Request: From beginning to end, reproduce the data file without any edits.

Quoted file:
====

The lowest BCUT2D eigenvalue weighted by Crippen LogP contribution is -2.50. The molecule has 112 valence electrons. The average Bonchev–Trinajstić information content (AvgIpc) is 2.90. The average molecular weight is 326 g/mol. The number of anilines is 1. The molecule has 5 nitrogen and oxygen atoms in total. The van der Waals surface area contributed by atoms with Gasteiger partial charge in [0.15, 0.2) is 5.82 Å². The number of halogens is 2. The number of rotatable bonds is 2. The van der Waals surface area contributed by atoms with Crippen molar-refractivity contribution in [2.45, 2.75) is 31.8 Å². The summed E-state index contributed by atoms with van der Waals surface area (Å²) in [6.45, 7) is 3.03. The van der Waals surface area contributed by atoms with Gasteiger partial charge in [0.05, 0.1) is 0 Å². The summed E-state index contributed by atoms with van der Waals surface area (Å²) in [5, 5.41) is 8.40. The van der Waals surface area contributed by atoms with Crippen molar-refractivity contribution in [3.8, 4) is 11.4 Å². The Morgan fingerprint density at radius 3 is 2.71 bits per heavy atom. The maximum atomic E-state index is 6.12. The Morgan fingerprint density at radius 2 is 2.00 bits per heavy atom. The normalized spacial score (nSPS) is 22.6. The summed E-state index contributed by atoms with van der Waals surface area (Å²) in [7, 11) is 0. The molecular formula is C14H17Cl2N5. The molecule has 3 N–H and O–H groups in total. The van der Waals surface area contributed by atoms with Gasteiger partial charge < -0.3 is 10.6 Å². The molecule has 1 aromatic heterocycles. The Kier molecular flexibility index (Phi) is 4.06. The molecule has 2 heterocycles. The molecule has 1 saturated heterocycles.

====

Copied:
The lowest BCUT2D eigenvalue weighted by Crippen LogP contribution is -2.50. The molecule has 112 valence electrons. The average Bonchev–Trinajstić information content (AvgIpc) is 2.90. The average molecular weight is 326 g/mol. The number of anilines is 1. The molecule has 5 nitrogen and oxygen atoms in total. The van der Waals surface area contributed by atoms with Gasteiger partial charge in [0.15, 0.2) is 5.82 Å². The number of halogens is 2. The number of rotatable bonds is 2. The van der Waals surface area contributed by atoms with Crippen molar-refractivity contribution in [2.45, 2.75) is 31.8 Å². The summed E-state index contributed by atoms with van der Waals surface area (Å²) in [6.45, 7) is 3.03. The van der Waals surface area contributed by atoms with Gasteiger partial charge in [0.05, 0.1) is 0 Å². The summed E-state index contributed by atoms with van der Waals surface area (Å²) in [5, 5.41) is 8.40. The van der Waals surface area contributed by atoms with Crippen molar-refractivity contribution in [3.8, 4) is 11.4 Å². The Morgan fingerprint density at radius 3 is 2.71 bits per heavy atom. The maximum atomic E-state index is 6.12. The Morgan fingerprint density at radius 2 is 2.00 bits per heavy atom. The normalized spacial score (nSPS) is 22.6. The summed E-state index contributed by atoms with van der Waals surface area (Å²) in [7, 11) is 0. The molecular formula is C14H17Cl2N5. The molecule has 3 N–H and O–H groups in total. The van der Waals surface area contributed by atoms with Gasteiger partial charge < -0.3 is 10.6 Å². The molecule has 1 aromatic heterocycles. The Kier molecular flexibility index (Phi) is 4.06. The molecule has 2 heterocycles. The molecule has 1 saturated heterocycles.